In the Times Style section's ongoing exploration of "what's inside the Internets," Noam Cohen examines Twitter, a " relatively new program that allows its mostly young members to post 'miniblogs'—running diaries about the mundane details of their lives, in entries of barely two sentences." Sometimes those mundane details include, "Alright this is it. Parked my car. I wish everyone who ever was nice to me well. See you in the next life." He doesn't follow through but still sad. But most times it includes this, from the same suicidal user, Nick Starr: "planning a Ramen noodle lunch after church" and "At church. Be back in about 2 hours twitter" and also "how did u get IKEA furniture in Florida?"
But beyond answering the bigger questions of life (Ikea: here, btw), Twitter also has the "benefit" of amplifying your drunken text messages to everyone you know and some you don't. Take this cautionary tale from Twitter user Chris Messina:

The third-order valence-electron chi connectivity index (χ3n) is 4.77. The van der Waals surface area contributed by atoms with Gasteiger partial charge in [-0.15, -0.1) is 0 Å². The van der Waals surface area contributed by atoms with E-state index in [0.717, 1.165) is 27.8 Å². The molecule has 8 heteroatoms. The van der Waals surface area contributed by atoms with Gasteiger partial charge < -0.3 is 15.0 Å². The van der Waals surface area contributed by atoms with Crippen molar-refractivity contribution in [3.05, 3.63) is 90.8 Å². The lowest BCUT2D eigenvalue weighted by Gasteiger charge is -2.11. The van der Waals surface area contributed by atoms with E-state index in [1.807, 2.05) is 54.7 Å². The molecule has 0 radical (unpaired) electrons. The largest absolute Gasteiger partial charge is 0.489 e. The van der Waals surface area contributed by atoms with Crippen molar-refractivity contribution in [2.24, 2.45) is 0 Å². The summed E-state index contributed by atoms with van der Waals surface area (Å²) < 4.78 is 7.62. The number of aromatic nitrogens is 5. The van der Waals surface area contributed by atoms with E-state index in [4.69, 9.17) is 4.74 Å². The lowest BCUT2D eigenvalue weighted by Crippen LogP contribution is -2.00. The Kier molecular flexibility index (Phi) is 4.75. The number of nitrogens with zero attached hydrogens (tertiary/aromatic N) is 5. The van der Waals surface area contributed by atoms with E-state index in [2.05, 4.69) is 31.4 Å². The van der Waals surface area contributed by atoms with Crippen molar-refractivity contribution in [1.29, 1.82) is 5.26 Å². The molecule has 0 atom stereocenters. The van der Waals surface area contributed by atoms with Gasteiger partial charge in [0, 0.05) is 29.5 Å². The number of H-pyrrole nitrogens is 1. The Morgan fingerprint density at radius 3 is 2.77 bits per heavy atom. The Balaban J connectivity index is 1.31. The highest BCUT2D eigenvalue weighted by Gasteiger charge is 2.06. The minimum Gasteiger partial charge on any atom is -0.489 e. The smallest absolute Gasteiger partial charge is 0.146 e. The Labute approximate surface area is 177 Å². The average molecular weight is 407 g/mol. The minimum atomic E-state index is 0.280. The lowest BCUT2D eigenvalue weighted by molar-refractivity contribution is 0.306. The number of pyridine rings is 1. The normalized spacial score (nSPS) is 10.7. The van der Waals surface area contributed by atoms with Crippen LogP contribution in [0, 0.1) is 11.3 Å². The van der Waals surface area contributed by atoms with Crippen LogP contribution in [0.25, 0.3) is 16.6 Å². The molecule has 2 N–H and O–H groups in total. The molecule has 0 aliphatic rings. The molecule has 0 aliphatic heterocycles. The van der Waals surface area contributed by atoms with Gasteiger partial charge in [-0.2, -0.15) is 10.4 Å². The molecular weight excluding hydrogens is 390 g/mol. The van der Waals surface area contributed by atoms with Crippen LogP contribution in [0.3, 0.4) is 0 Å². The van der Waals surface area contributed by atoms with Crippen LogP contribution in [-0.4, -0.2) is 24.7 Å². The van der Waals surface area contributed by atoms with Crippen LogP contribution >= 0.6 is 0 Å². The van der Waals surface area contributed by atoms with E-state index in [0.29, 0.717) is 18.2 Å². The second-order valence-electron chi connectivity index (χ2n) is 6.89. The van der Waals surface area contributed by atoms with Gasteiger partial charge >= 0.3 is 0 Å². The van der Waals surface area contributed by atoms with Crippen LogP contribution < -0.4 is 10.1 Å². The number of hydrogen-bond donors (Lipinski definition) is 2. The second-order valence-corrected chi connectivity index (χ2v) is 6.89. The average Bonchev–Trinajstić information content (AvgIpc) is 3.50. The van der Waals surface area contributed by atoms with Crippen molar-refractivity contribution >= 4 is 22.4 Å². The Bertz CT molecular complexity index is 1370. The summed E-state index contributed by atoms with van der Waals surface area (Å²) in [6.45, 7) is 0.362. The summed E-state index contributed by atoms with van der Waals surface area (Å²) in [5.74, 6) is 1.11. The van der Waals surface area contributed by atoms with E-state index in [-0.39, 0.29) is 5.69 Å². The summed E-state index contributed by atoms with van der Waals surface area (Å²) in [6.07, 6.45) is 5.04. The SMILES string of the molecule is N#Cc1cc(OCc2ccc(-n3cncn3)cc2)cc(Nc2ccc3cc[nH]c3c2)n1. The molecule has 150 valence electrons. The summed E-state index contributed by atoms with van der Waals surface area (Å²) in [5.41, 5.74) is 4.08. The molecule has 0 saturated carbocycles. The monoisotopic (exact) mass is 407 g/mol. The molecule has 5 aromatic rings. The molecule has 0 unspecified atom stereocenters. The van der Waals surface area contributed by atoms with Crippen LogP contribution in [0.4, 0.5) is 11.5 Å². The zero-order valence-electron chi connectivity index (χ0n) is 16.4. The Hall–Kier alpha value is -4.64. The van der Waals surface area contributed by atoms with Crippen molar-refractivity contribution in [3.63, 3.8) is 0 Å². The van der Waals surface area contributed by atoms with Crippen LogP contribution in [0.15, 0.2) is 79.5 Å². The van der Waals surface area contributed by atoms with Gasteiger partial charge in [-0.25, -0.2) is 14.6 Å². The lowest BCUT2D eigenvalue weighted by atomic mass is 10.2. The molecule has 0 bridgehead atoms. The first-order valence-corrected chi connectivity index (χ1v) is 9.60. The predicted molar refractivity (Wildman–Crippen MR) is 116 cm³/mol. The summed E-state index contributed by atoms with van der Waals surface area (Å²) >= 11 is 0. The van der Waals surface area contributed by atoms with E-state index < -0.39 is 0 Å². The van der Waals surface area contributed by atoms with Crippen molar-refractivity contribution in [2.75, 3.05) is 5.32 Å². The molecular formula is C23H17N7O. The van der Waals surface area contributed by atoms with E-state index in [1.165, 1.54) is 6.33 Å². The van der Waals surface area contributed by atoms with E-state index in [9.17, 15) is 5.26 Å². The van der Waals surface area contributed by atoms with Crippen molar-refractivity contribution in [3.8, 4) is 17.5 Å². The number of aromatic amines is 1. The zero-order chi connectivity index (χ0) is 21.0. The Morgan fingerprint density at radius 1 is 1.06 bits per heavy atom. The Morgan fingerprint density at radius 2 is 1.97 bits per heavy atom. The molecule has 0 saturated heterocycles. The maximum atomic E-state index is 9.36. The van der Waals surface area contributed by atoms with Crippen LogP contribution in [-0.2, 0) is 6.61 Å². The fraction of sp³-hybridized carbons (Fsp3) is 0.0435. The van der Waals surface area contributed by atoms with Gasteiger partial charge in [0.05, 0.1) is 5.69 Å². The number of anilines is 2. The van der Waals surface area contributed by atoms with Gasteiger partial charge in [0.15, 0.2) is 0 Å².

He described how in April he and his partner, Tara Hunt, "had a big fight after we'd been drinking and then she Twittered that she was leaving me." Because her message went out very late, most of the Twitter users who read the posts were in Australia. Many e-mailed Ms. Hunt to ask what happened. Those messages helped persuade the couple to reconsider.Some Cupid kills with arrows, some with traps, and some (the drunken ones) it seems, with Twitter.